Bio: Dr. McGrath holds a B.S. from University of California, Irvine, a M.S., and a Ph.D. from the University of Hawaii, Manoa. After completing his postdoctoral research stationed at Stanford, he joined Qualcomm in 1995 and first specialized in simulations, massively parallel systems, and optimization algorithms. He created the RF ray-tracing, PHY, and MAC simulations to design the first CDMA ground data networks as well as the first air-to-ground CDMA data network that later became GoGo wireless. As lead of Qualcomm Research’s augmented reality SW group, he created algorithms for Qualcomm’s augmented reality SDK (Vuforia). He created Qualcomm’s first computer vision SDK (FastCV) which later initiated the OpenVX standard. He received Qualcomm’s “Innovator of the Year” award for his work in computer vision. He now leverages his optimization and computer vision work into Qualcomm’s robotics and autonomous car efforts where he created Qualcomm’s Machine Vision SDK.
Abstract: The complexities of computer vision and navigation in 3D space lead to algorithms that can quickly hit the limits of embedded CPUs. Early UAV platforms were limited in functionality and velocity to fit within the computational constraints of the platform. As the needs of autonomy drive greater algorithmic complexity along with the requirements to support higher and higher velocities, the requirements on embedded platforms are growing at a nonlinear rate. Coupled together with the constraints from Moore’s law and thermal dissipation, parallelism and heterogeneity provide a path forward.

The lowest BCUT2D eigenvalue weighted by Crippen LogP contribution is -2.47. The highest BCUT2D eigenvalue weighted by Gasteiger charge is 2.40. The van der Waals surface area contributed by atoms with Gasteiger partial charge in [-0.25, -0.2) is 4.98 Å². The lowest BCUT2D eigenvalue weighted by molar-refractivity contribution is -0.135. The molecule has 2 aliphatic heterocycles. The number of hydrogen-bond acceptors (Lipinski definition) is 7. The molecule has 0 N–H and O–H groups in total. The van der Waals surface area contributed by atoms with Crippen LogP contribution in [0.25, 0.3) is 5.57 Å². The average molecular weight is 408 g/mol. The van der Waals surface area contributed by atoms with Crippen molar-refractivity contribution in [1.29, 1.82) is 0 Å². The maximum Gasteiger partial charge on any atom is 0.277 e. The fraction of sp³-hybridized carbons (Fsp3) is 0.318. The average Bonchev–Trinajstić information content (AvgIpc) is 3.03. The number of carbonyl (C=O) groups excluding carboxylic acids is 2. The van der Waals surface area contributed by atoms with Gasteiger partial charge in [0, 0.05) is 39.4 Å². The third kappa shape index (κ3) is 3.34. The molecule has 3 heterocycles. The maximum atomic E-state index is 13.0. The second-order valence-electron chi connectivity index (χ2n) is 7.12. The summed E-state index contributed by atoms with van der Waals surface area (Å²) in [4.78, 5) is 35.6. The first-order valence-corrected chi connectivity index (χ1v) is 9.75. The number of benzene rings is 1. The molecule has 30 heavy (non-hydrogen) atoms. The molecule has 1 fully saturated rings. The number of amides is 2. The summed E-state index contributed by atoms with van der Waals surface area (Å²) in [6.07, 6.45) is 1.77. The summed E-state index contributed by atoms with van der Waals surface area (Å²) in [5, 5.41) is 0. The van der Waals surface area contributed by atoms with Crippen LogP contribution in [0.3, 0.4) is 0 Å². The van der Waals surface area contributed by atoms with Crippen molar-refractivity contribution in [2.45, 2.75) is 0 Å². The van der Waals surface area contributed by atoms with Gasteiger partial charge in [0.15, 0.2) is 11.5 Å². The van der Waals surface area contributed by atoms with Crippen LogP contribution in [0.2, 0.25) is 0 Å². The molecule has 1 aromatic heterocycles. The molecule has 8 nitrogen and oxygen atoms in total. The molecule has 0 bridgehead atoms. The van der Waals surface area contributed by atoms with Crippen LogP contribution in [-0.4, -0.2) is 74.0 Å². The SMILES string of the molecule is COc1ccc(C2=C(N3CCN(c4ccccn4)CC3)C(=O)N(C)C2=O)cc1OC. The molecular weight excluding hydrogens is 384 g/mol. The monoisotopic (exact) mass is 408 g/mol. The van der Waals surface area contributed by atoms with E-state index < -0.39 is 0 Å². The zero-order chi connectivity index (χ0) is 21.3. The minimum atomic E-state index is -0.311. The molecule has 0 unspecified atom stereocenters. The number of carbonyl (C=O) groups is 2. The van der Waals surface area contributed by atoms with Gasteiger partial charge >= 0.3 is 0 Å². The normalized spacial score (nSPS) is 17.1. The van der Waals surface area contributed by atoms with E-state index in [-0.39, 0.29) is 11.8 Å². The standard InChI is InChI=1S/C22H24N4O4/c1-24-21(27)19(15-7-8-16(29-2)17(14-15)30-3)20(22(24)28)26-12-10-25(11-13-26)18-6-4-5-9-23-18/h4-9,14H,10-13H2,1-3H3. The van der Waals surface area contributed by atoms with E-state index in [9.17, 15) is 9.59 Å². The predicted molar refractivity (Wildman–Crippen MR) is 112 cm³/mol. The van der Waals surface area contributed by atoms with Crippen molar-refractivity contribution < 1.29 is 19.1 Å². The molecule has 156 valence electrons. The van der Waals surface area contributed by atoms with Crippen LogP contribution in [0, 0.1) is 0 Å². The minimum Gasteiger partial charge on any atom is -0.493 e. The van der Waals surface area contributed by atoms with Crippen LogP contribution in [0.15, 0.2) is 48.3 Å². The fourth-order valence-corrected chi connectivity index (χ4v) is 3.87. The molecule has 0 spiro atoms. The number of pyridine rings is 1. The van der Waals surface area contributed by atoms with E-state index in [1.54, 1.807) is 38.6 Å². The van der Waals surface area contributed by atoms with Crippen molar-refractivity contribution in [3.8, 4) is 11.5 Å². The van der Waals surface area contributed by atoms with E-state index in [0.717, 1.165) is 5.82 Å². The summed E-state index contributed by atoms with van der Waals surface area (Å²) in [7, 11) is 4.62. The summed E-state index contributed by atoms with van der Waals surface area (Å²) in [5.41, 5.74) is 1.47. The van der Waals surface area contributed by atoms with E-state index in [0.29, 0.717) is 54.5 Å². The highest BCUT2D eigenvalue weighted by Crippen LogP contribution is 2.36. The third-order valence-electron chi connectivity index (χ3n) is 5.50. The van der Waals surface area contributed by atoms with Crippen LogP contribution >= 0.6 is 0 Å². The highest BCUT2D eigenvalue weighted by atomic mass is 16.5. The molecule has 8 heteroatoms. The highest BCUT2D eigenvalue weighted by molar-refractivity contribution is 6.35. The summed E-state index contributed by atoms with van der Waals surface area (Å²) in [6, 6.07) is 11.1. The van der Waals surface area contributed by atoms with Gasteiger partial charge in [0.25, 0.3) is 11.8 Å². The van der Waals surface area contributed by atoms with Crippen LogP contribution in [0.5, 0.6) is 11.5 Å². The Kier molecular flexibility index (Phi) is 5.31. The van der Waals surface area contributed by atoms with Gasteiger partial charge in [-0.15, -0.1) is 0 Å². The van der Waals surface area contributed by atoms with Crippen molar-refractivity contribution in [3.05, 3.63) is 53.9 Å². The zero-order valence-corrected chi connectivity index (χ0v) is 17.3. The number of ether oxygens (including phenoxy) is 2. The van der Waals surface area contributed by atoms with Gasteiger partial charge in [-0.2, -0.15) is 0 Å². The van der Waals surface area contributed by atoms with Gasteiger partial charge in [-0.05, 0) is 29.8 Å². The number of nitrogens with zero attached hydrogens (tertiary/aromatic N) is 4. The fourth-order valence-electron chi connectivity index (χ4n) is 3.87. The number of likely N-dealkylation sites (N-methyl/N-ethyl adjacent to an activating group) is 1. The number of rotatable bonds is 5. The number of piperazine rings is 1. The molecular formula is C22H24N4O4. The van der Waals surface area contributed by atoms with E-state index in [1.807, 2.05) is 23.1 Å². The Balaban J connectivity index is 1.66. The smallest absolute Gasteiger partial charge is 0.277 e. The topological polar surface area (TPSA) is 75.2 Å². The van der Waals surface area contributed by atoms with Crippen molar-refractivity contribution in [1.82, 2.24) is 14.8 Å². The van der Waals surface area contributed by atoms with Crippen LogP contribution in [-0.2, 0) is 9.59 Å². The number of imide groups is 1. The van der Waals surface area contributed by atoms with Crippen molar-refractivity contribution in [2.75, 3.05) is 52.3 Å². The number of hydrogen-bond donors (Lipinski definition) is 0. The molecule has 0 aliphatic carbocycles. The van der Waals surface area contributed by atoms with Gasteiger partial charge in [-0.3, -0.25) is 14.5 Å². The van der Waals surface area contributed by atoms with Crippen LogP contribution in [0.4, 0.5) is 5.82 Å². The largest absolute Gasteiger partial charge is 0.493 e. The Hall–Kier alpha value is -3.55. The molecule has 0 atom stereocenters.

Invited Talk #4:
Direct Visual SLAM for Autonomous Systems
Speaker: Prof. Daniel Cremers, Technical University of Munich
Bio: Daniel Cremers obtained a PhD in Computer Science from the University of Mannheim, Germany. Subsequently he spent two years as a postdoctoral researcher at UCLA and one year as a permanent researcher at Siemens Corporate Research in Princeton, NJ. From 2005 until 2009, he was associate professor at the University of Bonn, Germany. Since 2009 he holds the Chair of Computer Vision and Artificial Intelligence at the Technical University of Munich. His publications received numerous awards, most recently the SGP 2016 Best Paper Award and the CVPR 2016 Best Paper Honorable Mention. Prof. Cremers received three ERC Grants and the Gottfried-Wilhelm Leibniz Award 2016. He is cofounder of several companies, in particular of Artisense, a hightech startup focused on computer vision & machine learning technologies for autonomous systems.